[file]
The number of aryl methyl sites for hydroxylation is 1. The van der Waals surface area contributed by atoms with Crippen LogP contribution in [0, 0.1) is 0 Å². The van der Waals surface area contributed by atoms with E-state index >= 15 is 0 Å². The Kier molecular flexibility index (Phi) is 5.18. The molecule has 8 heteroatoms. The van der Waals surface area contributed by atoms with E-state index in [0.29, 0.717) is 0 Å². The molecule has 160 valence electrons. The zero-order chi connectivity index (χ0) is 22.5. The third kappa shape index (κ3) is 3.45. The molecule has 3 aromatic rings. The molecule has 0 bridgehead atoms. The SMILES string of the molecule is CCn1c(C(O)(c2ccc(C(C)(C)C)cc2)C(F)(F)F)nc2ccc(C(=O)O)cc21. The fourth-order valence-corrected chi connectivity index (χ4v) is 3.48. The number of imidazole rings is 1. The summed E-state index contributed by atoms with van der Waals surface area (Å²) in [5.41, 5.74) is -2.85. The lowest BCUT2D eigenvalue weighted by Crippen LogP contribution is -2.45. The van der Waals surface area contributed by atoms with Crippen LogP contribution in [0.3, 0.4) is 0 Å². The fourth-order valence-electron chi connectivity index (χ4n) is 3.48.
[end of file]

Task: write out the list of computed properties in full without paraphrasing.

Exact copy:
The number of aryl methyl sites for hydroxylation is 1. The van der Waals surface area contributed by atoms with Crippen LogP contribution in [0, 0.1) is 0 Å². The van der Waals surface area contributed by atoms with E-state index >= 15 is 0 Å². The Kier molecular flexibility index (Phi) is 5.18. The molecule has 8 heteroatoms. The van der Waals surface area contributed by atoms with E-state index in [0.29, 0.717) is 0 Å². The molecule has 160 valence electrons. The zero-order chi connectivity index (χ0) is 22.5. The third kappa shape index (κ3) is 3.45. The molecule has 3 aromatic rings. The molecule has 0 bridgehead atoms. The SMILES string of the molecule is CCn1c(C(O)(c2ccc(C(C)(C)C)cc2)C(F)(F)F)nc2ccc(C(=O)O)cc21. The fourth-order valence-corrected chi connectivity index (χ4v) is 3.48. The number of imidazole rings is 1. The summed E-state index contributed by atoms with van der Waals surface area (Å²) in [5.41, 5.74) is -2.85. The lowest BCUT2D eigenvalue weighted by Crippen LogP contribution is -2.45. The van der Waals surface area contributed by atoms with Crippen LogP contribution in [0.3, 0.4) is 0 Å². The fourth-order valence-electron chi connectivity index (χ4n) is 3.48.